1. Just found your site – haven’t read it all but it strikes a cord. My theory is to use touchscreens for local control panels. Using an Arduino Mega and TFT touch screen, I started off duplicating the interlocking machine in the Feb 1961 Model Railroader. This led to connecting it to a model railroad, driving signals and switches. I drive multiple switch machines and signals with 16 multiplexer PWM chips via I2c communication. I use a 5 to 2.5 V voltage controller to drive bicolor LEDs.
    Another sketch drives multiple switches with routing logic. Glad to send photos and example codes if you are interested.

    • I’m impressed that you duplicated the interlocking machine from MR — I’ve seen a reprint of that article; it was impressive. I recall there was another 2 part article about an interlocking machine a few years ago — it was a particularly fine piece of craftsmanship.

      I’m always interested in seeing other people’s work. I’ve been thinking about putting together a gallery of photos from readers, so if you’d be interested in having some of your work shown here, let me know.


  2. Like David I too have just found your site and appreciate you sharing your knowledge and experience. I have committed to tortoise motors before the introduction of servos. Currently trying to use Arduino to controll routing in my storage yard. The points (16) are all on a separate circuit and I have been trying to source a DPDT relay that will allow me to talk to the Arduino economically. I will be needing later to incorporate another 24 point motors on a separate area of layout so economy is important. Eventually hoping to construct a wireless control panel to talk to my Arduino controlled points. More later. Thanks again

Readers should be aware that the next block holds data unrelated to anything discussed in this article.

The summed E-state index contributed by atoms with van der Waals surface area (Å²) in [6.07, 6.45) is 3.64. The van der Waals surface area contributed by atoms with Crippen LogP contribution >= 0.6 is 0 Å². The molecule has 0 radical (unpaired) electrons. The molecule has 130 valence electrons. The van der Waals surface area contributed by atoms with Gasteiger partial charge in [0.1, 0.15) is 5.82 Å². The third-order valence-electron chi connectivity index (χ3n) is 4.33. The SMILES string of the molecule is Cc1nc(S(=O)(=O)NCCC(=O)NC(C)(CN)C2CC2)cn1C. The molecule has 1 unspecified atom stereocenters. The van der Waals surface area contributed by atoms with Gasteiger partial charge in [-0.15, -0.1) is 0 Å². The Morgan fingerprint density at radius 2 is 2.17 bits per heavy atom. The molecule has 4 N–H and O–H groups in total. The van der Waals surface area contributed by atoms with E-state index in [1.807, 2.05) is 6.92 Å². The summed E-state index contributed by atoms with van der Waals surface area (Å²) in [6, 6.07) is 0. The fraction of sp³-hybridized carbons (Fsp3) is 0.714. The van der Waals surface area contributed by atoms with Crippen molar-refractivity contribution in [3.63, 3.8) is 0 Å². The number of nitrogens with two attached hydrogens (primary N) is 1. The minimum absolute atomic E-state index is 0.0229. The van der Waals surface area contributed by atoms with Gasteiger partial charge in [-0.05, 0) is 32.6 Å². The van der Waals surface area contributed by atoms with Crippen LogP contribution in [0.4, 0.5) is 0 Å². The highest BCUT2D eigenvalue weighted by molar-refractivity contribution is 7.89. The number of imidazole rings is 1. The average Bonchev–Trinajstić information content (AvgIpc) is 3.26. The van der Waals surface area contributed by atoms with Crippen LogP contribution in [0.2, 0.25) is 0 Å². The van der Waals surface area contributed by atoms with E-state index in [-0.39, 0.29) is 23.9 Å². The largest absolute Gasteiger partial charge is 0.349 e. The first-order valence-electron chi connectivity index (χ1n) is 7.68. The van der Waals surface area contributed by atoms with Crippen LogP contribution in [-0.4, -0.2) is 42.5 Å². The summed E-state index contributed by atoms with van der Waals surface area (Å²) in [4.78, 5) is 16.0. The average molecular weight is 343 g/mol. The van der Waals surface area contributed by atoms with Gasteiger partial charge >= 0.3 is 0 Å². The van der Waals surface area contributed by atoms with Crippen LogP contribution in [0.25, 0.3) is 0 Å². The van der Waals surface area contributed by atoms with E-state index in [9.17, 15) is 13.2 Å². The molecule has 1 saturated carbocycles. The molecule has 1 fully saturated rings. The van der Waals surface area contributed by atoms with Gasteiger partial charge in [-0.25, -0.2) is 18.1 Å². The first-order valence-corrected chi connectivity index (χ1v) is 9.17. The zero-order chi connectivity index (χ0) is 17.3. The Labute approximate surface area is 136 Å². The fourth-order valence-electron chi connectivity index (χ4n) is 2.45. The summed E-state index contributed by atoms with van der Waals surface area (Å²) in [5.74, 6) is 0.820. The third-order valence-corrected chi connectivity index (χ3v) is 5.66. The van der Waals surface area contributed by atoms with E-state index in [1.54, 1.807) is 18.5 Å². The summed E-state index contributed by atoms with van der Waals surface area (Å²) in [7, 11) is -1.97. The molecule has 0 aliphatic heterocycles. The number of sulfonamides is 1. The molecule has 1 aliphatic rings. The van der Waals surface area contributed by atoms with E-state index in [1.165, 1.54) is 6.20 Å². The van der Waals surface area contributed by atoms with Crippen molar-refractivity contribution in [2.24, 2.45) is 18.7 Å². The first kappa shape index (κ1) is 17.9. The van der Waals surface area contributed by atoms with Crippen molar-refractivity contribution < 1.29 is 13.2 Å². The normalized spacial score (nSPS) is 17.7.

• Schrack relays are generally pretty inexpensive and widely available from electronics vendors like digikey. I think tortoise switch machines draw less than 20 ma, so you won’t need high power relays (500ma type is cheap and plentiful). Get the “Bistable” type so that you can power the coil briefly to move it either way, but don’t have to continuously maintain coil power to maintain its setting. I connect to relays through a Darlington Driver (ULN2803APG) to drive the coils, because they draw too much power for the standard Arduino outputs. One eight channel Darlington can control four relays. You can connect the Darlington directly to the Arduino, or through a Shift Register network. If I’m understanding correctly, you eventually intend to have 40 motors. So what I would do to control the relays is set up a shift register / darlington driver network (you’ll find more on those topics elsewhere on the site); that would make routes super easy since all the points can be set in a single efficient operation.

      Best, Robin

  3. i just started to read this post today. where I can I find instructions on how to use an arduino to control tortise turnouts. I have ordered the arduino starter kit to learn programing.

    • I’m sorry to say I don’t have a specific reference for you. However, running a Tortoise switch motor should be easy. The motor requires a 12 volt DC power source so it can’t be directly connected to your Arduino pins. So, you would use a DPDT relay to control the polarity to the Tortoise; control the relay with a Darlington Driver IC, which you can attach directly to Arduino pins or use as part of a shift register chain. You’ll find more on Darlington Drivers (and shift registers) on this site. Relay coils generally draw too much power to attach directly to an Arduino; hence the need for a Darlington as an intermediary. Watch upcoming posts where I’ll explain how I’m using relays to handle power reversing — this will likely help you set up Tortoise machines.